Conochilus (cone-ow-kile-us), this is a colonial rotifer (metazoa), in which the basal parts of the rotifers are embedded in a common gelatinous matrix. The feeding areas, the coronas, project outwards. Rotifers are common members of the microbial communities of many aquatic ecosystems. Although they are multiceullar animals, they may be only be 100 microns long, and so overlap in size with ciliates. They can be confused with ciliates because they use cilia to capture their food. However, they can be distinguished because they have an exoskeleton, usually two posterior toes, and a tough pharyngeal region just behind the head. Dark ground illumination. This picture was taken by David Patterson and Mark Farmer of material from freshwater sites in the vicinity of the University of Georgia in Athens, Georgia, USA) in April, 2001 and from collections of organisms maintained at the University. Image copyright: D. J. Patterson and Mark Farmer, image used under license to MBL (micro*scope).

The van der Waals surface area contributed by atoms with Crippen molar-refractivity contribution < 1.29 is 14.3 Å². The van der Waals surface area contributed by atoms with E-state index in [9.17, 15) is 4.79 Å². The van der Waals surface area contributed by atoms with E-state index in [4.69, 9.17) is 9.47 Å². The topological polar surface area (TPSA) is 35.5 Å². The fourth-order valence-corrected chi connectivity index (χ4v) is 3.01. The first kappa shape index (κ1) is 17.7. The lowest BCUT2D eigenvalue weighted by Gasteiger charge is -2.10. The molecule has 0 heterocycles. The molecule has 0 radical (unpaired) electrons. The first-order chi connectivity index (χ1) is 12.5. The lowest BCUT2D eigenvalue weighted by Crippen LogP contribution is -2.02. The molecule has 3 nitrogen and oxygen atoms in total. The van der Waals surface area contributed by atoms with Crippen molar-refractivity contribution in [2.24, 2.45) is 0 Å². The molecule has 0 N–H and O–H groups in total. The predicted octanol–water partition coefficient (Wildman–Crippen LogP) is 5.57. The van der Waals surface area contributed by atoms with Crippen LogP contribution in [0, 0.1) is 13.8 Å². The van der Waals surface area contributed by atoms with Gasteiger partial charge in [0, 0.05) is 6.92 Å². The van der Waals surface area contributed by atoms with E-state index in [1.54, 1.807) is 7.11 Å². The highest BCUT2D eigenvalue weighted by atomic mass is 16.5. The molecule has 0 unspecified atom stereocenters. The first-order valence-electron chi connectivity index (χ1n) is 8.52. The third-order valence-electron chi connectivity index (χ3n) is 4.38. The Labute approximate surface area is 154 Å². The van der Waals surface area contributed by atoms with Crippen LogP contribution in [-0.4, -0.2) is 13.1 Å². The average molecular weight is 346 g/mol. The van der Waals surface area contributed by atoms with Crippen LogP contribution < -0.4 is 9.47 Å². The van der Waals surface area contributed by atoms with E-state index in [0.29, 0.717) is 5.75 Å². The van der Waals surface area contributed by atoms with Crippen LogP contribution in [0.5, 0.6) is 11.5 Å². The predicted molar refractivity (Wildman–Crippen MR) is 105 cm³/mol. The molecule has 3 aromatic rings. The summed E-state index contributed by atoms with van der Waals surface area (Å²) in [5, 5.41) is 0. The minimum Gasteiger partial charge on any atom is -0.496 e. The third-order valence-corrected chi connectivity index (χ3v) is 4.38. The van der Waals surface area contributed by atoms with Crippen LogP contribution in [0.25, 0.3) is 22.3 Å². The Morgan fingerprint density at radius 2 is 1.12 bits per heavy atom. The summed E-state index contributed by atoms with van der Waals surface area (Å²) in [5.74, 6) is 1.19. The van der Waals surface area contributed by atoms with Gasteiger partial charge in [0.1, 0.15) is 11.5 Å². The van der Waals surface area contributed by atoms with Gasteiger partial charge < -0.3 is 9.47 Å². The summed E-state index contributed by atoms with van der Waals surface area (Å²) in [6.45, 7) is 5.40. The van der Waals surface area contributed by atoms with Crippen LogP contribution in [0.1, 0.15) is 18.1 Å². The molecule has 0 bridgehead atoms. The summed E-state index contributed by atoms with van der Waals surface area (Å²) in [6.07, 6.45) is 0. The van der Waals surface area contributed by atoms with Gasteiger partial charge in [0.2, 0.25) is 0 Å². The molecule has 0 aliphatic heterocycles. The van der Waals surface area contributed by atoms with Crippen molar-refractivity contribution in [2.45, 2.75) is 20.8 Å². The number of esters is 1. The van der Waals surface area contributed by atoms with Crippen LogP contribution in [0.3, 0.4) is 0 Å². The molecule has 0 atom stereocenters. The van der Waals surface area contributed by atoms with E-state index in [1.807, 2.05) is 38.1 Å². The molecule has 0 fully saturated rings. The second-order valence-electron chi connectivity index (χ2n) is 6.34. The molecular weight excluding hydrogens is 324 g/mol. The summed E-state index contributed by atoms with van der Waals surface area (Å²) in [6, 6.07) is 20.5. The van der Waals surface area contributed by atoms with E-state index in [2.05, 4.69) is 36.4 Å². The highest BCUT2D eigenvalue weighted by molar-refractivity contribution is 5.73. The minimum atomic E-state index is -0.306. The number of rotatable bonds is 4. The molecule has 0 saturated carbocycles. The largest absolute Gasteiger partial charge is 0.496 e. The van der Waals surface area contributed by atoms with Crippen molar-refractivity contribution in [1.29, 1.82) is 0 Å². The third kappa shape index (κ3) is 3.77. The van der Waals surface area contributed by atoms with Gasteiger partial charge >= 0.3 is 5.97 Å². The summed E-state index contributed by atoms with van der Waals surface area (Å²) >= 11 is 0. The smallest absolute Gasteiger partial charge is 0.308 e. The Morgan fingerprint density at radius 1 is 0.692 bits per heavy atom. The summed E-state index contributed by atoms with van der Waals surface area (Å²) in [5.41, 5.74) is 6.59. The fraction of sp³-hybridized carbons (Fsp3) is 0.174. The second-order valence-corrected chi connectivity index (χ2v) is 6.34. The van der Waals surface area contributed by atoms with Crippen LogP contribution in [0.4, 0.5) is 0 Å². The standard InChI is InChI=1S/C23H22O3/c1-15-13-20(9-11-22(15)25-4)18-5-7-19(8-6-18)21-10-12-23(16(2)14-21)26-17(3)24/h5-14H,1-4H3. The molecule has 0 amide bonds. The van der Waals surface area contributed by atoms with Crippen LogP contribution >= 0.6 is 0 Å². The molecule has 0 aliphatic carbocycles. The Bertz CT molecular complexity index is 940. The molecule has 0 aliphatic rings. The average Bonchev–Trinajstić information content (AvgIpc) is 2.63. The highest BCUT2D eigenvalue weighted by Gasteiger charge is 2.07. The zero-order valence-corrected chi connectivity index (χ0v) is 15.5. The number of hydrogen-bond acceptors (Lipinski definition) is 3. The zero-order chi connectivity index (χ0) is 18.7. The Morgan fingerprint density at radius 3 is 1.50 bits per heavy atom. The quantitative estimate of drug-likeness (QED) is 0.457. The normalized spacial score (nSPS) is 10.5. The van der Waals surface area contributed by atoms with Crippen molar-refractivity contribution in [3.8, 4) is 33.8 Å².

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From the collection
Athens, Georgia, USA
No description of Conochilus available.
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